Ernest Rosenthal, quiet leader and lifelong learner, dies

Those who knew Ernest Rosenthal all describe him as a gentle soul.

A quiet but effective leader of several Jewish organizations, Rosenthal, of Daly City, died Aug. 13 in Belmont. He was 82.

Born in Konstanz, Germany, on July 23, 1920, Rosenthal was the only child of a couple in the textile business.

When he was 15, he fled to Rotterdam, Holland, and stayed there three years, learning the watch business. He was able to come to the United States in 1938, and his parents joined him in 1940.

In New York, he worked in sales in the watch business.

During World War II, he served in the 10th Mountain Division in the Aleutians and in the War Department Intelligence Service.

Milton Jacobs, a friend for more than 35 years, used to kid Rosenthal about his service in the Mountain Division, since it was known for being made up of burly men like Rambo or James Bond "who swoop down on skis," as Jacobs described them.

Rosenthal would say, "The guys from Mississippi don't know how to ski, I did."

In 1951 he married Ellen Davis. They had three children, Stephen, Roberta and Sidney.

Ellen Davis died in 1962, and in 1963, he married a widow, Laura Stein. The couple moved to the Bay Area from New York so Rosenthal could join a cousin's business and "to get a fresh start," said Laura Rosenthal.

Rosenthal was vice president at Mo Dorman Office Furniture in San Francisco. The family settled in Daly City, and joined Congregation Beth-El, but left for Beth Sholom when Beth-El became Reform.

Deeply committed to the Jewish community, Rosenthal served as president of the Anti-Defamation League, district four of B'nai B'rith and most recently, of Sinai Memorial Chapel. He also was active on the Hillel council as well as on the national board of Hillel.

Jacobs, who served as president of many of the same organizations, called him an all-around great person, who always wanted to do the right thing. "He wasn't a dynamo or the kind to give talks, but was a quiet, effective leader, and was in that class of really devoted leaders."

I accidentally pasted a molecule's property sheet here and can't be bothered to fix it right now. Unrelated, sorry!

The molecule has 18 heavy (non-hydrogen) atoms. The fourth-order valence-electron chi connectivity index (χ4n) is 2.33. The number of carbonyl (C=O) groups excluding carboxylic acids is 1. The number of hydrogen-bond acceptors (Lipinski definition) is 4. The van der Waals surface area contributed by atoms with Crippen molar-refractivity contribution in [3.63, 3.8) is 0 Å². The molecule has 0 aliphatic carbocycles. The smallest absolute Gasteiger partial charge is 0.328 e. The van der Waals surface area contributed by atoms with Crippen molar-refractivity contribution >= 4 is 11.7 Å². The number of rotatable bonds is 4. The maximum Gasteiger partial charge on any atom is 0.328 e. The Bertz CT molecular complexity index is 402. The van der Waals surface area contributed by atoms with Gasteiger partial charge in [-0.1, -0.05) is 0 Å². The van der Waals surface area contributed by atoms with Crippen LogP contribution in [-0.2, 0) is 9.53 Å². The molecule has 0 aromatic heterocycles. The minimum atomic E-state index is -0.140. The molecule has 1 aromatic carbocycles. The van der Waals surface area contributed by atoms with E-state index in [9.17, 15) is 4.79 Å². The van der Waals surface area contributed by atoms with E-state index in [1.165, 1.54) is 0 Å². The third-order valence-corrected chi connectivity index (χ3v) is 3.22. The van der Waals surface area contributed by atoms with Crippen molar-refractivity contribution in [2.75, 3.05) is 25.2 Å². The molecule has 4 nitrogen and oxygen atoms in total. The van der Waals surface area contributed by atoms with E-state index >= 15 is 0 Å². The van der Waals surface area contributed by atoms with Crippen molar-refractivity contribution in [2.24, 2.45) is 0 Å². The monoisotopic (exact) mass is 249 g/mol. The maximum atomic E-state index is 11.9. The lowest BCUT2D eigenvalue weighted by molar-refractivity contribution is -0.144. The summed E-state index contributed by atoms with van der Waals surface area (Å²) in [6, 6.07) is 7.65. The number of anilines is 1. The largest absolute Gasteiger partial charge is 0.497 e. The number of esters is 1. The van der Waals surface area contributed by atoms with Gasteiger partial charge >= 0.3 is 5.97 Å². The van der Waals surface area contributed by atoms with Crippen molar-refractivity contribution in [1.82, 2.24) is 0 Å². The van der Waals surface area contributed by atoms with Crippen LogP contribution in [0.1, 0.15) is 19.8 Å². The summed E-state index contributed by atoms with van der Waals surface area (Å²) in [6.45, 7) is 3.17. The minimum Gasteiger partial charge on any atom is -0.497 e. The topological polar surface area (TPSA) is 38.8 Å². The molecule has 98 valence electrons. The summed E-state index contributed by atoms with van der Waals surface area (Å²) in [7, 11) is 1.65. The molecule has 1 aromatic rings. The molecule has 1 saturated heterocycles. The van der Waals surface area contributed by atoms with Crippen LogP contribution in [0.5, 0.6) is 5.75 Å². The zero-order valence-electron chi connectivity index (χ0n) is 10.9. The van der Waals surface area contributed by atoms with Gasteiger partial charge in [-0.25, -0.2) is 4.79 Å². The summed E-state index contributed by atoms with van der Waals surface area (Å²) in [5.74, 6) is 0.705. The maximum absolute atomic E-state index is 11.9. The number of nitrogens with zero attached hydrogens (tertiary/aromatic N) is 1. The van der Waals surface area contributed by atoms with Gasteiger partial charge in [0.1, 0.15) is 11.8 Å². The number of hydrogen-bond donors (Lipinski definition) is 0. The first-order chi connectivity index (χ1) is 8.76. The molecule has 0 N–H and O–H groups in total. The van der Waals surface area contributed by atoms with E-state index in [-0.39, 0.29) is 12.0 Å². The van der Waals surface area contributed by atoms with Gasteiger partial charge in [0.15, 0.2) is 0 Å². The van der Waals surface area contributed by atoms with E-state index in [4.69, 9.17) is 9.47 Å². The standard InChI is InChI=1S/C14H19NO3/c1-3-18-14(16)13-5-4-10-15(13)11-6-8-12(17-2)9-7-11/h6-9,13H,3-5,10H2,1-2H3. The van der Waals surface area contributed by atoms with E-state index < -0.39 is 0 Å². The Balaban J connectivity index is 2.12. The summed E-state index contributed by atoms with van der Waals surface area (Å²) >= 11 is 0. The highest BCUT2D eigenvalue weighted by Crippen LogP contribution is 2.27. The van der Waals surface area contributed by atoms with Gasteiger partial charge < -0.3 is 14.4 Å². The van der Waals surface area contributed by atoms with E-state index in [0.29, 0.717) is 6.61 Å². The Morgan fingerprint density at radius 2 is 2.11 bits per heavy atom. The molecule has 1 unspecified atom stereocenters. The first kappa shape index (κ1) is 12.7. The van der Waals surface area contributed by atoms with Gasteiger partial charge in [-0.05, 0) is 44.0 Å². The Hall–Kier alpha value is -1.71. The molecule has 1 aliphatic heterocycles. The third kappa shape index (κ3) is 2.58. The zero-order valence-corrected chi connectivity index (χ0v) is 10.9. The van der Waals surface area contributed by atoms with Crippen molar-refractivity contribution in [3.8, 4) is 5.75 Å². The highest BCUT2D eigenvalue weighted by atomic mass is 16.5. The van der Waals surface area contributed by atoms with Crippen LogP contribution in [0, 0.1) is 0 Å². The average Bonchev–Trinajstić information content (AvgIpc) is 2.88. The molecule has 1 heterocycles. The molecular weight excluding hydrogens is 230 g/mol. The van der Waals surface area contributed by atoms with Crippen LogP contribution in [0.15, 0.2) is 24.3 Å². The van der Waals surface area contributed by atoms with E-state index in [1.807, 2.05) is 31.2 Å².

He also served on the board of the Jewish Bulletin of Northern California, and was on the board when Marc Klein, the current editor and publisher, first arrived.

"Ernest was one of the kindest and sweetest men I've ever met," said Klein. "He took me under his wing and helped to introduce me to the local Jewish community, its institutions and its movers and shakers."

Laura Rosenthal described her husband as a doer and a giver. "He would always give above his means and did the best he could at all times," she said.

They had one daughter together, Audrey, who said that she and her siblings always felt proud to be known in the community as his children.

Audrey Hyman described her father as a nurturer, much more so than most men of his generation, and as an avid reader, interested in everything. Though he never finished college, he was interested in history and Judaism, and anything that would expand his mind.

His nightstand was always covered with books and magazines, and he was fluent in four languages: English, French, German and Dutch, and almost fluent in Hebrew.

"He was interested in anything that made him grow," said Laura Rosenthal. "He was constantly learning, and as he got older, he became more of a religious Jew. For him, it was always a matter of broadening the mind."

He also loved simple pleasures such as watching the sunset from the driveway, said Hyman.

"We were so proud of his accomplishments in the community," she said. "We would rather have had him home and not always going out to meetings, but at the same time, that yoke of leadership was passed on and the expectation that we do things for the community."

He also relearned the Torah portion from his bar mitzvah so he could chant it when he turned 70, said Hyman. "He did it almost every year after that," she said.

Rosenthal is survived by his wife, Laura of Daly City; son, Stephen of Petaluma, daughter, Roberta of San Francisco, daughter, Audrey Hyman of Alameda and four grandchildren. His son, Sidney, died in 1995.

Donations in his memory can be made to the Anti-Defamation League, 720 Market St., Suite 800, S.F., CA, 94102, or the Alzheimer's Association of Northern California Chapter, 2065 W. El Camino Real, Suite C, Mountain View, CA, 94040.

Alix Wall
Alix Wall

Alix Wall is a contributing editor to J. She is also the founder of the Illuminoshi: The Not-So-Secret Society of Bay Area Jewish Food Professionals and is writer/producer of a documentary-in-progress called "The Lonely Child."